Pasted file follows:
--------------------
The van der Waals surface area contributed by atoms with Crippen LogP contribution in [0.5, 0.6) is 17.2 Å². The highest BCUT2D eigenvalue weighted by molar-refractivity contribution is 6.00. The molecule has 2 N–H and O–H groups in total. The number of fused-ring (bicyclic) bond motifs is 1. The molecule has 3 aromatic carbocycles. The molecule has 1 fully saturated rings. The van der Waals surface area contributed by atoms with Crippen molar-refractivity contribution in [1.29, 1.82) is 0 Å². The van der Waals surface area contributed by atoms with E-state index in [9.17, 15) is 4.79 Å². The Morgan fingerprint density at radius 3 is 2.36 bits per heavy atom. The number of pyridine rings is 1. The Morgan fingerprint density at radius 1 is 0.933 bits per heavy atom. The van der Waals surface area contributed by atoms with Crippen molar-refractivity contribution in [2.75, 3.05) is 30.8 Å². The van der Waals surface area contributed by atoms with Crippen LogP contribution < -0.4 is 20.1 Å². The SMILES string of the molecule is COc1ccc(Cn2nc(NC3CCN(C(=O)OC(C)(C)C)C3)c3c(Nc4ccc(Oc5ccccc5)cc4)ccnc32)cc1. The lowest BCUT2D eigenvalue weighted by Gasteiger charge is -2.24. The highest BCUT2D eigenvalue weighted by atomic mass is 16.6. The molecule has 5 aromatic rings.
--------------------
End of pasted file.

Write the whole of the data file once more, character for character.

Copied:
The van der Waals surface area contributed by atoms with Crippen LogP contribution in [0.5, 0.6) is 17.2 Å². The highest BCUT2D eigenvalue weighted by molar-refractivity contribution is 6.00. The molecule has 2 N–H and O–H groups in total. The number of fused-ring (bicyclic) bond motifs is 1. The molecule has 3 aromatic carbocycles. The molecule has 1 fully saturated rings. The van der Waals surface area contributed by atoms with Crippen molar-refractivity contribution in [1.29, 1.82) is 0 Å². The van der Waals surface area contributed by atoms with E-state index in [9.17, 15) is 4.79 Å². The Morgan fingerprint density at radius 3 is 2.36 bits per heavy atom. The number of pyridine rings is 1. The Morgan fingerprint density at radius 1 is 0.933 bits per heavy atom. The van der Waals surface area contributed by atoms with Crippen molar-refractivity contribution in [2.75, 3.05) is 30.8 Å². The van der Waals surface area contributed by atoms with Crippen LogP contribution < -0.4 is 20.1 Å². The SMILES string of the molecule is COc1ccc(Cn2nc(NC3CCN(C(=O)OC(C)(C)C)C3)c3c(Nc4ccc(Oc5ccccc5)cc4)ccnc32)cc1. The lowest BCUT2D eigenvalue weighted by Gasteiger charge is -2.24. The highest BCUT2D eigenvalue weighted by atomic mass is 16.6. The molecule has 5 aromatic rings.